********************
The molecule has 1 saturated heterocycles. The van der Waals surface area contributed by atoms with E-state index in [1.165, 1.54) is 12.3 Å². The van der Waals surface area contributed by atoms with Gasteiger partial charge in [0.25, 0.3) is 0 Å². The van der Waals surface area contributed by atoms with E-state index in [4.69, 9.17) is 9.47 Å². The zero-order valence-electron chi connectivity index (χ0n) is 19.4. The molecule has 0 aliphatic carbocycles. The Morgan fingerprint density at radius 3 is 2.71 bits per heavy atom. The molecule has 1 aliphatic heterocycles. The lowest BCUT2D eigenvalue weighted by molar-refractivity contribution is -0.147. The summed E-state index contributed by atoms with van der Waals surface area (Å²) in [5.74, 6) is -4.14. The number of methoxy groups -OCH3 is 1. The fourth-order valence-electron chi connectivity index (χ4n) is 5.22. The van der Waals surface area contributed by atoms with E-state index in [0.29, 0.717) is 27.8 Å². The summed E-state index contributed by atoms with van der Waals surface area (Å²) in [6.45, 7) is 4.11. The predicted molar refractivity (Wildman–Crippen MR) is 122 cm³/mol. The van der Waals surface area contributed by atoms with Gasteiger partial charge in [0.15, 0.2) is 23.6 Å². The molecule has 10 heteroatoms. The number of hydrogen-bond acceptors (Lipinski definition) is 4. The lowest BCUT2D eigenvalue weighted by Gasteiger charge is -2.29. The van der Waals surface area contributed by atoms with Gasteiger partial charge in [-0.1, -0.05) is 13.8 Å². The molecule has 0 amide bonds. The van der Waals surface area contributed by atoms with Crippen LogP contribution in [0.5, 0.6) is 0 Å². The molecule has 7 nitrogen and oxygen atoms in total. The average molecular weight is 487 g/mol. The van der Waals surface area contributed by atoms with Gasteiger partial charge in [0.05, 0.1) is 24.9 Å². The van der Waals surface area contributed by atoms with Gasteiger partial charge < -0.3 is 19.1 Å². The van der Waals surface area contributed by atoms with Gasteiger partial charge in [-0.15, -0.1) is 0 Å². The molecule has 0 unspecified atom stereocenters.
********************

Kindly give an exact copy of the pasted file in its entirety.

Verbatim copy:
The molecule has 1 saturated heterocycles. The van der Waals surface area contributed by atoms with E-state index in [1.165, 1.54) is 12.3 Å². The van der Waals surface area contributed by atoms with Gasteiger partial charge in [0.25, 0.3) is 0 Å². The van der Waals surface area contributed by atoms with E-state index in [4.69, 9.17) is 9.47 Å². The zero-order valence-electron chi connectivity index (χ0n) is 19.4. The molecule has 0 aliphatic carbocycles. The Morgan fingerprint density at radius 3 is 2.71 bits per heavy atom. The molecule has 1 aliphatic heterocycles. The lowest BCUT2D eigenvalue weighted by molar-refractivity contribution is -0.147. The summed E-state index contributed by atoms with van der Waals surface area (Å²) in [5.74, 6) is -4.14. The number of methoxy groups -OCH3 is 1. The fourth-order valence-electron chi connectivity index (χ4n) is 5.22. The van der Waals surface area contributed by atoms with E-state index in [0.29, 0.717) is 27.8 Å². The summed E-state index contributed by atoms with van der Waals surface area (Å²) in [6.45, 7) is 4.11. The predicted molar refractivity (Wildman–Crippen MR) is 122 cm³/mol. The van der Waals surface area contributed by atoms with Gasteiger partial charge in [0.15, 0.2) is 23.6 Å². The molecule has 10 heteroatoms. The number of hydrogen-bond acceptors (Lipinski definition) is 4. The lowest BCUT2D eigenvalue weighted by Gasteiger charge is -2.29. The van der Waals surface area contributed by atoms with Gasteiger partial charge in [-0.1, -0.05) is 13.8 Å². The molecule has 0 amide bonds. The van der Waals surface area contributed by atoms with Crippen LogP contribution in [0.5, 0.6) is 0 Å². The molecule has 7 nitrogen and oxygen atoms in total. The average molecular weight is 487 g/mol. The van der Waals surface area contributed by atoms with Gasteiger partial charge in [0.05, 0.1) is 24.9 Å². The van der Waals surface area contributed by atoms with Gasteiger partial charge < -0.3 is 19.1 Å². The van der Waals surface area contributed by atoms with Gasteiger partial charge in [-0.15, -0.1) is 0 Å². The molecule has 0 unspecified atom stereocenters.